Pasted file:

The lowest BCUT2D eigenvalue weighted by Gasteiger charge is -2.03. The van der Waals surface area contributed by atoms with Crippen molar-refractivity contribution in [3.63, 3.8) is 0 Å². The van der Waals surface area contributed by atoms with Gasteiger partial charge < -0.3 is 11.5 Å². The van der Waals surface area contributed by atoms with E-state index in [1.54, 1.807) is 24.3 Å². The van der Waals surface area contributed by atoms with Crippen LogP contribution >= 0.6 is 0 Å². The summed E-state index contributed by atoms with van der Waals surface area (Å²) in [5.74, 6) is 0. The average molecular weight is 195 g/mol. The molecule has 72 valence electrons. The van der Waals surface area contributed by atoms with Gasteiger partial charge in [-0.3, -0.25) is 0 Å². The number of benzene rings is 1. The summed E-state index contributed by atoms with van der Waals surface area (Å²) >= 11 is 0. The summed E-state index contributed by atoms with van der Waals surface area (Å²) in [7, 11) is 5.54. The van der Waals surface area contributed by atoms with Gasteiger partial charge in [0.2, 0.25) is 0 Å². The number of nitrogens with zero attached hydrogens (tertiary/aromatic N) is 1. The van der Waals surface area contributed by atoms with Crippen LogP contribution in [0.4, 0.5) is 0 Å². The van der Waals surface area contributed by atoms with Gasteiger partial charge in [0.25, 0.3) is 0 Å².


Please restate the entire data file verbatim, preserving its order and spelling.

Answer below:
The lowest BCUT2D eigenvalue weighted by Gasteiger charge is -2.03. The van der Waals surface area contributed by atoms with Crippen molar-refractivity contribution in [3.63, 3.8) is 0 Å². The van der Waals surface area contributed by atoms with Gasteiger partial charge < -0.3 is 11.5 Å². The van der Waals surface area contributed by atoms with E-state index in [1.54, 1.807) is 24.3 Å². The van der Waals surface area contributed by atoms with Crippen LogP contribution >= 0.6 is 0 Å². The summed E-state index contributed by atoms with van der Waals surface area (Å²) in [5.74, 6) is 0. The average molecular weight is 195 g/mol. The molecule has 72 valence electrons. The van der Waals surface area contributed by atoms with Gasteiger partial charge in [-0.3, -0.25) is 0 Å². The number of benzene rings is 1. The summed E-state index contributed by atoms with van der Waals surface area (Å²) >= 11 is 0. The summed E-state index contributed by atoms with van der Waals surface area (Å²) in [7, 11) is 5.54. The van der Waals surface area contributed by atoms with Gasteiger partial charge in [0.2, 0.25) is 0 Å². The number of nitrogens with zero attached hydrogens (tertiary/aromatic N) is 1. The van der Waals surface area contributed by atoms with Crippen LogP contribution in [0.4, 0.5) is 0 Å². The van der Waals surface area contributed by atoms with Gasteiger partial charge in [0.25, 0.3) is 0 Å².